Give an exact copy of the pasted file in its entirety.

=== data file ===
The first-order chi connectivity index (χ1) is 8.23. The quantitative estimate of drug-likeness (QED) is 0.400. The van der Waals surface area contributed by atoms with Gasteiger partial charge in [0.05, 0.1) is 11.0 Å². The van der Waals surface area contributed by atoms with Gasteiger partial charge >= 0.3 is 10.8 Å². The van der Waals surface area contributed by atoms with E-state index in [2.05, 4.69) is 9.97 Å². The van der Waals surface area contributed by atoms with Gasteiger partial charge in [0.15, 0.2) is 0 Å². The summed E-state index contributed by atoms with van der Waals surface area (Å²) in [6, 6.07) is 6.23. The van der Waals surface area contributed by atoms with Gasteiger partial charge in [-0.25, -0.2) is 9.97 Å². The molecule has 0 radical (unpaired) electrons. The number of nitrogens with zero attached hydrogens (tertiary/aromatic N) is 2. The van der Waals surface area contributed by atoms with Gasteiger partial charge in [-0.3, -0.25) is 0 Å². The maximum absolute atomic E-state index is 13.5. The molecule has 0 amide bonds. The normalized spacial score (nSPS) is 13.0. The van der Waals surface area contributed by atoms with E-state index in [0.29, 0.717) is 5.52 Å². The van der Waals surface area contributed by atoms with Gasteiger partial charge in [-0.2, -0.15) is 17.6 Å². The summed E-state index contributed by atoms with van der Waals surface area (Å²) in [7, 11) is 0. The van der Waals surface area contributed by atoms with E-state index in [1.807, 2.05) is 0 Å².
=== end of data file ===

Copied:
The first-order chi connectivity index (χ1) is 8.23. The quantitative estimate of drug-likeness (QED) is 0.400. The van der Waals surface area contributed by atoms with Gasteiger partial charge in [0.05, 0.1) is 11.0 Å². The van der Waals surface area contributed by atoms with Gasteiger partial charge >= 0.3 is 10.8 Å². The van der Waals surface area contributed by atoms with E-state index in [2.05, 4.69) is 9.97 Å². The van der Waals surface area contributed by atoms with Gasteiger partial charge in [0.15, 0.2) is 0 Å². The summed E-state index contributed by atoms with van der Waals surface area (Å²) in [6, 6.07) is 6.23. The van der Waals surface area contributed by atoms with Gasteiger partial charge in [-0.25, -0.2) is 9.97 Å². The molecule has 0 radical (unpaired) electrons. The number of nitrogens with zero attached hydrogens (tertiary/aromatic N) is 2. The van der Waals surface area contributed by atoms with Gasteiger partial charge in [-0.3, -0.25) is 0 Å². The maximum absolute atomic E-state index is 13.5. The molecule has 0 amide bonds. The normalized spacial score (nSPS) is 13.0. The van der Waals surface area contributed by atoms with E-state index in [0.29, 0.717) is 5.52 Å². The van der Waals surface area contributed by atoms with Gasteiger partial charge in [-0.2, -0.15) is 17.6 Å². The summed E-state index contributed by atoms with van der Waals surface area (Å²) in [7, 11) is 0. The van der Waals surface area contributed by atoms with E-state index in [1.807, 2.05) is 0 Å².